Here She Comes ... Ms. Senior America

She has style. She has grace. She has ... grandkids.

Defying stereotypes of grandmas in cardigan sweaters, senior women across the country are taking center stage at beauty pageants. And despite their golden age, these ladies are showing the world they can shimmy, sashay and shine as well as any 22-year-old Miss America contestant.

“We work just as hard as the younger women learning our dances and we enjoy it just as much,” said Tamara Swihart, who refused to give her age, but was crowned 1995’s Ms. Michigan Senior Citizen -- a pageant where the contestants' average age is 65.

This year, Swihart, who plans to compete in the Ms. Senior Sweetheart Pageant of America for the sixth time in November, has decided to forgo her "Lord of the Dance" clogging routine for a kitschier talent.

“I’m impersonating Betty Boop (search)," she said. "I sing and dance and look like her when I get the costume on.”

Pageants like Ms. Senior Sweetheart and Ms. Senior America have found a huge following of silver-haired beauties who, once bitten by the pageant bug, can’t get enough of strutting their stuff.

"We’re in 31 states. We are very strong on the East Coast and West Coast," said Sharon Emmons, executive director of Ms. Senior America. "California has four preliminary pageants in different parts of the state because the population is so large."

Ms. Senior America has state preliminaries at which contestants compete in the categories of evening gown, talent and philosophy of life. The lucky lady who walks away with her state’s crown then goes to the nationals where she competes in the same categories and performs in a production number with her fellow queens.

What began in 1972 as way to showcase the vibrancy of older women has turned into a phenomenon that requires 27 directors and motivates the elderly to push the envelope on the standards of beauty and talent.

“We’ve had a roller skater in the past. I hear she brought down the house," said Emmons. "Also, we’ve had two queens from the Virgin Islands do stilt dancing like 8-feet off the ground."

But not everyone is convinced that what glitters is gold in the world of senior pageantry.

“It’s sad in a way in terms of the exploitation,” said New York-based sociologist Dr. Sally Ridgeway, who feels that sporting a Dolly Parton-sized wig while twirling a baton in a sequined cat suit leaves a good-intentioned woman open for mockery.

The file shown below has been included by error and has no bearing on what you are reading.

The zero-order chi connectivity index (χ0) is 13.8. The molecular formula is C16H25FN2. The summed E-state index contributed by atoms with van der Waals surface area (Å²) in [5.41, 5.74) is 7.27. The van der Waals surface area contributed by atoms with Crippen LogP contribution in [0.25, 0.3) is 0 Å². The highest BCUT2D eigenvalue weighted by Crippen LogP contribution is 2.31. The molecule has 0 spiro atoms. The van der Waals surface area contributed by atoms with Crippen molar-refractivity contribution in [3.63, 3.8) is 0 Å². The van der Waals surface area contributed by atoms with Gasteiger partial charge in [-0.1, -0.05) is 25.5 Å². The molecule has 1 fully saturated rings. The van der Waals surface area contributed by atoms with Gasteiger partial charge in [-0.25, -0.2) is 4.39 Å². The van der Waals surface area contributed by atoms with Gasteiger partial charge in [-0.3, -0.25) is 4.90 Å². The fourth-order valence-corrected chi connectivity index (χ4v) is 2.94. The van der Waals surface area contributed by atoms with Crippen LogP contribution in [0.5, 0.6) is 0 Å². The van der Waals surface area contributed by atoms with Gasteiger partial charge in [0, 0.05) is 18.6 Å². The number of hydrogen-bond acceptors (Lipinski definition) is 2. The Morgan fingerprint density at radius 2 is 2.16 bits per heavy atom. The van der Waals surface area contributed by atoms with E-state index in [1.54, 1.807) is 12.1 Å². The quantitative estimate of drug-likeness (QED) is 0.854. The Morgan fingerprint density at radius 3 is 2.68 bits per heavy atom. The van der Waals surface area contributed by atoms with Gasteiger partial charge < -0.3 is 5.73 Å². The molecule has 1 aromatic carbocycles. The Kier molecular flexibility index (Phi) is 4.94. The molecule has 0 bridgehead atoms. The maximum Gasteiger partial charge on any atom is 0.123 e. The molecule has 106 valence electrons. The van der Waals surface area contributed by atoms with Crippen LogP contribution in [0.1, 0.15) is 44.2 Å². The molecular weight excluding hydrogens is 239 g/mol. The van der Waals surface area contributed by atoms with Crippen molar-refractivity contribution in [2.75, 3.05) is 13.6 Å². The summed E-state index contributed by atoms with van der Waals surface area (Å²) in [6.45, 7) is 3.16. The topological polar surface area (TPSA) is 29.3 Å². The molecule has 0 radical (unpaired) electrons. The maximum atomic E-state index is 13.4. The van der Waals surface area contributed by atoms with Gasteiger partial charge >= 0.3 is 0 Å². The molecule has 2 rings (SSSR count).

“It’s kind of a ridiculing of women,” said Ridgeway. “These are women who absorb standards of beauty and keep trying to push themselves out there.”

Still, those behind the pageants insist their objective is to celebrate older Americans.

“These are real people doing what’s in their hearts. It's something their children and grandchildren go to,” said Len Kaplan, founder of Ms. Senior Sweetheart, which for the past nine years has afforded women 59 and older the chance to show what they are made of.

And Kaplan said the event is just like a pageant with young women.

“There is going to be a patriotic routine, a 50’s routine with poodle skirts (search), interviews, gown presentations and talents of all types," he said of this year's show. "It’s done exactly like Miss America in the sense it’s not just for beauty."

And like winning the Miss America pageant, being crowned queen in one of these competitions can be a career booster.

“Last year’s winner used her $1,000 prize money to take a cruise (search), and while aboard the ship she sang a song with the band and they wound up asking her to come back and work for them as a singer,” said Kaplan. “You just don’t put anybody on a cruise ship that doesn’t sound good. I mean she is 77, but a young 77.”

But aside from the crowns, flowers and the chance to be written up in the local newspaper, these pageants offer fun and friendship, according to contestants.

“It’s like a bunch of old ladies going to camp, that’s how much fun we have,” said Swihart.

And despite what critics say, most contestants find the experience empowering.

“They are great morale boosters. The women have become like family,” said Pat Kriegel, 75, of Littleton, Colo., a former teen model who was deemed “Most Photogenic” at the Ms. Michigan Senior pageant several years ago.

But just because the women socialize and help one another apply false eyelashes doesn’t mean the competition isn’t fierce.

When asked what keeps her going back every year Swihart kept her answer to the point: “I want that crown.”